Programs & Practicum (311 items)To section archive

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Many teacher preparation programs offering dual certification have engaged in program redesign to establish greater integration between general education and special education. This article presents findings from an exploratory case study that examined the perspectives of former preservice teacher candidates and school personnel regarding an integrated yearlong dual certification internship. Findings indicated research participants (a) placed value on the breadth and authenticity of the experience; (b) built deep relationships with students and staff that contributed to building confidence; and (c) felt the structure and impact of the model yielded positive outcomes for both the school and for preservice teacher candidates. Implications for practice include suggestions for how teacher preparation programs might move toward integrated models of dual certification teacher preparation and explore the importance of clinically rich partnerships that benefit both preservice teacher candidates and field sites.
Published: 2020
Updated: Sep. 10, 2020
This paper describes the development, implementation, and follow up study of a program for undergraduate research in education, student teachers as action researchers (STAR). Students in a new urban education honors program at a large public university were given coursework in action research, developed a research plan in their practicums, implemented it during their student teaching, and presented the results at an undergraduate research conference. After examining student projects, faculty experiences, and follow-up interviews with the participants, the authors found that while there are challenges, the STAR program provides a useful introduction to teacher action research that empowers new teachers, giving them confidence and an early desire to use data to improve their instruction and benefit their students. We conclude with implications for modern classrooms and insights into expansion or adaptation of the technique for interested teacher educators.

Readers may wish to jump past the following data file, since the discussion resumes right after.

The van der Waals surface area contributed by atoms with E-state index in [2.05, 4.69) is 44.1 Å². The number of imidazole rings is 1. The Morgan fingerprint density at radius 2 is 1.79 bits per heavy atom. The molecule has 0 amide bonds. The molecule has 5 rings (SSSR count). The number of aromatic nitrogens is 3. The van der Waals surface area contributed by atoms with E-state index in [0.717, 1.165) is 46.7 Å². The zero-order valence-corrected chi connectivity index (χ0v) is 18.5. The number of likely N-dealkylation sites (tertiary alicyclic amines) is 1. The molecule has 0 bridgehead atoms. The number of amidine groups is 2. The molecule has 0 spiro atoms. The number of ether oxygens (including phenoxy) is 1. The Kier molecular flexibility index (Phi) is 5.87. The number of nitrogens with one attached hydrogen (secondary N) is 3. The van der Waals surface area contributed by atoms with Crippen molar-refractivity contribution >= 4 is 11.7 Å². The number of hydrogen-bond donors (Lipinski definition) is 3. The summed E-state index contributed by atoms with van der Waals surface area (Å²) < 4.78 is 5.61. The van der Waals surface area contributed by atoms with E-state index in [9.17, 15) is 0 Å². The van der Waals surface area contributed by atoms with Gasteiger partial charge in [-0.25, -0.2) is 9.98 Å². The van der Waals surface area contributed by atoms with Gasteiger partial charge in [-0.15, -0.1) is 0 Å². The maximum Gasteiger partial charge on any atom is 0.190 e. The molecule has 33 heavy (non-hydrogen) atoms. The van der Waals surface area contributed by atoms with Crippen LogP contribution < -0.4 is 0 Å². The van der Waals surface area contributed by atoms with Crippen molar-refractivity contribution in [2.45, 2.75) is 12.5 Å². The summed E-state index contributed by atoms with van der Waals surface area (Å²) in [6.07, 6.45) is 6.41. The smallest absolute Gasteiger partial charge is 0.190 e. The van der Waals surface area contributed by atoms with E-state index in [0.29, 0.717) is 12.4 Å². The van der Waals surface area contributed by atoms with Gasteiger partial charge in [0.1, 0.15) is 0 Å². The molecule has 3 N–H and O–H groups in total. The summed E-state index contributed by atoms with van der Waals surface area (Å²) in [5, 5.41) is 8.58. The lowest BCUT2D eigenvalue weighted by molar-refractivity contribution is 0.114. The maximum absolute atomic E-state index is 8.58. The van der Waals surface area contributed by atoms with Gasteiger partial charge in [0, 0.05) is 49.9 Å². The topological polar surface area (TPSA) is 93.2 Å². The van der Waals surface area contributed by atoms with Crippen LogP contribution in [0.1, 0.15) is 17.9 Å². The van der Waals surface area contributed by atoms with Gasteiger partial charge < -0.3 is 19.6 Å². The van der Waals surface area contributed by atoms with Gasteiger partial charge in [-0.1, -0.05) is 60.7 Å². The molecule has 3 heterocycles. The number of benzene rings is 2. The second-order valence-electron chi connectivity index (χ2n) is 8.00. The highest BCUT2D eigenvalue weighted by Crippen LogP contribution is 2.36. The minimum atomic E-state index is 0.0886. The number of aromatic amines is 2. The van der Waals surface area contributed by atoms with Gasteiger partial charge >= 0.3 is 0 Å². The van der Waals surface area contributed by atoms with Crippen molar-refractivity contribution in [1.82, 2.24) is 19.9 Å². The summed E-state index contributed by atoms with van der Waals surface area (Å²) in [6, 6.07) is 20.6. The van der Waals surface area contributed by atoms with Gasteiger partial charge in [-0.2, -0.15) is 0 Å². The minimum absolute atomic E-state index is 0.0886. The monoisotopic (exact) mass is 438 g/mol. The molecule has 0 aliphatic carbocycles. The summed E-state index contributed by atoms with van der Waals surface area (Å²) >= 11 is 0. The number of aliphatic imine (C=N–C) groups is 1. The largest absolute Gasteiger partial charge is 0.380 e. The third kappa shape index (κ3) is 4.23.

Published: 2020
Updated: Aug. 30, 2020
This paper focuses on how people learn to become teachers. It draws on the experiences of student-teachers and tutors at a College of Education in the south of Ghana who engaged with an iterative data-generation process over one academic year. While increasing attention is given to the learning experiences of children in Sub-Saharan Africa, teachers’ learning experiences remain under-explored, under-documented and under-theorised. It makes an original contribution to the study of pre-service teacher education by combining a sociocultural lens on learning and becoming with an analytical framework based on the capability approach. This illustrates how student-teachers’ freedom to learn is facilitated and constrained by structured and social contexts within a pre-service programme. The paper shows how understanding different perspectives on valued ‘beings and doings’ of teaching can help re-interpret and re-imagine processes for ‘becoming’ a teacher, which has practical application at policy and institution level.
Published: 2020
Updated: Aug. 29, 2020
This article examines the development of pre-service teachers’ job-related perceptions of teaching in rural areas in the Free Teacher Education (FTE) programme in mainland China. Drawing on in-depth interviews with 22 teacher educators and 11 pre-service teachers, this study found that pre-service teachers’ perceptions were constructed through relative perspectives, professionality orientation, and realistic expectations during the process of FTE teacher education. Pre-service teachers employed utilitarian concerns to increase access to prestigious universities to the detriment of their academic interests. The professionality orientation of the FTE programme held a profile of isolated curriculum modules, urban-centred approach, and theory-practice divide, resulting in pre-service teachers’ fragmented body of knowledge and weak rural consciousness. Although participants saw significant improvement in living and working conditions of rural schools, their negative perceptions were magnified due to this weak rural consciousness. This study argues that the FTE programme needs to integrate separated courses and embed the components of rural settings in addition to current financial incentives.
Published: 2019
Updated: Aug. 29, 2020